Wednesday, November 29, 2017

The Archer, The Fishes, and Their Boss: Jupiter.

The Sun is currently romping through zodiac sign Sagittarius once again. What follows is an edited version of something I came up with for Sagittarius (and sister-sign Pisces) years ago. I still enjoy reading and refreshing the information; perhaps other passing readers, who haven't seen it before might like to do so....

Sagittarius and Pisces are traditionally both ruled by planet Jupiter. 20th century American astrologer Carl Payne Tobey in his book An Astrology Primer for the Millions (1965) defines similarities and differences between the two.

This author focuses on something to which I hadn't previously given much thought: links between pairs of zodiac signs with a common planetary ruler in traditional astrology.

The Sun is now in one of Jupiter's governorships: Sagittarius. All Sagittarius-types qualify as Jupiter's people, as do Pisces-types - i.e. people with heavy emphasis on these signs via Sun, cluster of planets, Moon or rising sign. Sagittarius and Pisces, it has to be remembered, are zodiac signs, not people - that's the reason for my addition of "-types". Too often we see people referred to as "a Sagittarius" or "a Pisces" (or "a....." - any other of the 12 zodiac signs). It's a bad habit, it breeds misunderstandings of what astrology is all about.

Whereas Gemini-types and Virgo-types (Mercury's People) are said to be linked strongly to their nervous systems, Sagittarius and Pisces, the signs, Carl Payne Tobey tells us, are connected to
.....something beyond the nervous system, which is in some way connected to it. These signs relate to some of the phenomena, that orthodox science and academicians are afraid to investigate.The psychic powers are related to Pisces while intuition is related to Sagittarius.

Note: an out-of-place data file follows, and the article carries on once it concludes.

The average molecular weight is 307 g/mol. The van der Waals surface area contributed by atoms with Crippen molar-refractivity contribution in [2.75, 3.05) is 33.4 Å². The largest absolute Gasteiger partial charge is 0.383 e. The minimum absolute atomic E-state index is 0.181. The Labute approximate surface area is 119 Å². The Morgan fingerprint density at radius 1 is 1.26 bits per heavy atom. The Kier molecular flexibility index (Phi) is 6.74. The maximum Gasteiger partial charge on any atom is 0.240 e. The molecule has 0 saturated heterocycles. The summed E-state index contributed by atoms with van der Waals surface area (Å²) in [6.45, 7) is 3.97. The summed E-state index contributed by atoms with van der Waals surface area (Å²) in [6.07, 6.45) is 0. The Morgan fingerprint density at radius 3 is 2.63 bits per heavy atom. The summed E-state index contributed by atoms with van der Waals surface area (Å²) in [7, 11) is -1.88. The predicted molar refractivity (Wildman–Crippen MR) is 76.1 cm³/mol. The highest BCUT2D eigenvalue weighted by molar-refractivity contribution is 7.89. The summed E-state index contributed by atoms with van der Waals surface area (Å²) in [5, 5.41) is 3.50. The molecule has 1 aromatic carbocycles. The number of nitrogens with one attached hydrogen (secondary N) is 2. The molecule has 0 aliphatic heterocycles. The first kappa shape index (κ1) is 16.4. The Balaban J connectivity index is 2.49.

Mr Tobey points out that, in modern astrological doctrine, Pisces is ruled by Neptune and Sagittarius by Jupiter. Traditionally, though, both came under rulership of Jupiter, hence some similarities.

Both of these signs have a strong curiosity about the unknown and something akin to a religious interest, although it may not be a church type of interest. The consciousness of both signs goes beyond the usual, everyday affairs of life. Survival and money making isn't enough.

Some similarities between the two signs:
They are less inclined to live by rules and regulations, not inclined to be atheists, less likely to doubt life after death, or existence in form prior to this life, both recognise the vastness of the unknown and less likely to accept what authorities say about it. Both signs like to travel and explore. Yet in other respects, these two signs are the opposite of each other.

Sagittarius is direct and to the point, outspoken with no heed for consequences-
.....plain simple honesty, the sort of thing society requests, but can't take. The Sagittarian is in a constant state of evolution. Seldom do we find one of these people who remains within the church in which he was brought up. Not easily brainwashed, truth is more important to them than loyalty to any church, family or heredity. Interested in all branches of knowledge, anything to do with hidden truth. The average Sagittarian is more jovial than other signs. If you need help he won't walk by. If you are down he will want to cheer you up, and he may then try to indocrinate you with his philosophy, not to indoctrinate you but to cheer you up and give you a better, more optimistic outlook...

Pisces is the opposite of Sagittarius in many respects. In place of intuition it is likely to have psychic powers. It may dream things before they happen. It lives partly in some other, unknown world. It can have mental and emotional problems that Sagittarius is not likely to know about, unless it has some very negative Neptunian afflictions. In place of outspokenness, Pisces is secretive. Instead of wanting to tell the truth, it will tell you what it thinks will have the best effect on you, or the effect that it desires. Nobody ever knows just what the Pisces person thinks because it never tells its true thoughts to anyone .....because it knows that society is too brainwashed to to be able to face the truth. Pisces people are sympathetic and compassionate, like Sagittarian folk they have a good sense of humour, Piscean humour is subtle though."